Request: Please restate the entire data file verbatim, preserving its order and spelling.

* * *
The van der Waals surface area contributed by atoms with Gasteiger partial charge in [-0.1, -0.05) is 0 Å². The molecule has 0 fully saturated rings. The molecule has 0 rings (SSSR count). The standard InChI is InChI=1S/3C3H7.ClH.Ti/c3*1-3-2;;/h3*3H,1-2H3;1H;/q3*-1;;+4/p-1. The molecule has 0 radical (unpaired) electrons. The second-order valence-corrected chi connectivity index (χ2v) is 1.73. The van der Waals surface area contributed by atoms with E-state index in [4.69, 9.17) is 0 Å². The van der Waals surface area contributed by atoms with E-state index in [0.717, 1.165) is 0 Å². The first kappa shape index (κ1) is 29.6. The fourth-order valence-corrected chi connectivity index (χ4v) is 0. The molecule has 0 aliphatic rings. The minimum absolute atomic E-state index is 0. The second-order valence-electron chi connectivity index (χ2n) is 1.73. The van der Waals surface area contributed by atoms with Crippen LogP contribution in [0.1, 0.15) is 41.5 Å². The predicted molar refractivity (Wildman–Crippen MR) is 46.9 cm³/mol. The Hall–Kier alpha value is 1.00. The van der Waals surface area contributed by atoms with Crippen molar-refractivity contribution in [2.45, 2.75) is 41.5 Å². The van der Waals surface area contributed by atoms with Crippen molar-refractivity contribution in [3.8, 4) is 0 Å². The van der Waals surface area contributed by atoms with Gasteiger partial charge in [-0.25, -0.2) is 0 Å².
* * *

The van der Waals surface area contributed by atoms with Gasteiger partial charge in [-0.1, -0.05) is 0 Å². The molecule has 0 fully saturated rings. The molecule has 0 rings (SSSR count). The standard InChI is InChI=1S/3C3H7.ClH.Ti/c3*1-3-2;;/h3*3H,1-2H3;1H;/q3*-1;;+4/p-1. The molecule has 0 radical (unpaired) electrons. The second-order valence-corrected chi connectivity index (χ2v) is 1.73. The van der Waals surface area contributed by atoms with E-state index in [4.69, 9.17) is 0 Å². The van der Waals surface area contributed by atoms with E-state index in [0.717, 1.165) is 0 Å². The first kappa shape index (κ1) is 29.6. The fourth-order valence-corrected chi connectivity index (χ4v) is 0. The molecule has 0 aliphatic rings. The minimum absolute atomic E-state index is 0. The second-order valence-electron chi connectivity index (χ2n) is 1.73. The van der Waals surface area contributed by atoms with Crippen LogP contribution in [0.1, 0.15) is 41.5 Å². The predicted molar refractivity (Wildman–Crippen MR) is 46.9 cm³/mol. The Hall–Kier alpha value is 1.00. The van der Waals surface area contributed by atoms with Crippen molar-refractivity contribution in [2.45, 2.75) is 41.5 Å². The van der Waals surface area contributed by atoms with Crippen molar-refractivity contribution in [3.8, 4) is 0 Å². The van der Waals surface area contributed by atoms with Gasteiger partial charge in [-0.25, -0.2) is 0 Å².